It's interesting that sometimes the biggest disasters aren't those that catch people by surprise; they're the ones that build up slowly and obviously, mesmerizing people who aren't swept up in them with the awful majesty of their approach.
Slow-moving winter storms, high-tech start-ups, hasty marriages. No matter how obvious the risk, people leap into situations they should stay out of, or they stay put when they should be hiding under a rock.
So it shouldn't really surprise anyone that Microsoft Corp.'s grand architectural scheme to pull together all of the Internet and enterprise applications under its .Net umbrella is gaining adherents - even among users who are normally skeptical of grand schemes.
After all, it's not a bad concept. Take a pile of existing Web standards and protocols, like XML, wrap up the most common object-oriented programming component models with a shared runtime to make it easier for them to interoperate, add in a couple of layers of middleware and pitch major pieces of the whole picture as open standards.
If it works, it would simplify the problem of how to automate a business-to-business relationship by using relatively simple Web technology to tightly integrate the complex computing environments of separate companies.
Right now, that problem is tough enough that even in sophisticated manufacturing sectors like aerospace and automotive, companies have to pick and choose which exchanges or one-on-one connections they can afford to build.
Unfortunately, simple is attractive but often doesn't work.
In the early '90s, for example, IBM Corp. tried a grand plan to standardize mainframe and client/server networking and application development using the Systems Network Architecture and AD/Cycle application development architecture.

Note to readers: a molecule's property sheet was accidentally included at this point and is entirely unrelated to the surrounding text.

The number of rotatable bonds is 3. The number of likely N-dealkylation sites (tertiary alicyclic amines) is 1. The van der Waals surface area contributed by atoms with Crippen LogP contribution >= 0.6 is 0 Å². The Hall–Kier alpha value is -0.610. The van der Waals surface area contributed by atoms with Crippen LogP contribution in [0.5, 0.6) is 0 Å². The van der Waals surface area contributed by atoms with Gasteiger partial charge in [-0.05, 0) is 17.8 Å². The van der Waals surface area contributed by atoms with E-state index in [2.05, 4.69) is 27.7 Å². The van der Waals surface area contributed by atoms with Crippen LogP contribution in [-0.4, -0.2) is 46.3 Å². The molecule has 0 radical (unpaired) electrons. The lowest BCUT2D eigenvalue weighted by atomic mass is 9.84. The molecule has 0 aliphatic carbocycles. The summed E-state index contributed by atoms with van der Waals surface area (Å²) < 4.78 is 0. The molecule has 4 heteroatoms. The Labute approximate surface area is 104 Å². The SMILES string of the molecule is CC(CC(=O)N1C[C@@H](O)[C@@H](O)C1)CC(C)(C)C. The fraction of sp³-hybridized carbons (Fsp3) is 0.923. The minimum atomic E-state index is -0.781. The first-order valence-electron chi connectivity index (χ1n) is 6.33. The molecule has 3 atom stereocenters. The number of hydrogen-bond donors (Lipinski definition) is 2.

Together, the two were supposed to mask the complexity of the Gordian knot that is the IT infrastructure at companies of any decent size. The plan was to help shorten development cycles and make applications easier to customize.
It was widely hyped. IBM had enormous power in the market. It still didn't work.
Still, most users who have talked to Computerworld about .Net are pretty optimistic - at least more so than about previous Microsoft architectures like ActiveX or Windows DNA.
They like that vendors other than Microsoft, including IBM and Web exchange leader Ariba Inc., are involved. And they like that Microsoft doesn't directly own core pieces like Simple Object Access Protocol, which it has proposed as a standard to the Internet Engineering Task Force.
But talk to users about anything but .Net, and they say they are uncomfortable about how tightly they are already wed to Microsoft. They don't like how it changes licensing requirements at whim, ships upgrades that aren't backward-compatible, puts off repairs to known flaws and treats Unix and other non-Microsoft products as "alien environments."
They also don't like that even federal courts don't seem able to limit Microsoft's power.
That's the ominous shadow hanging over this whole rosy picture.
If it works, .Net will tie corporations even more tightly to Microsoft than before. They will be dependent not only on Microsoft operating systems, applications and development tools, but also on the whole .Net framework, on top of which they'll have to build their own technology. Heavy .Net users will have to change something every time Microsoft twitches - just like every other Windows software developer.
If .Net works, and Microsoft doesn't recast it to better compete with some new threat, .Net could be the simple answer Microsoft promises.
Some marriages of convenience do work. Others are slow-motion train wrecks whose end won't be any less disastrous for having taken their time getting there.
Kevin Fogarty is Computerworld's features editor. Contacthim at firstname.lastname@example.org.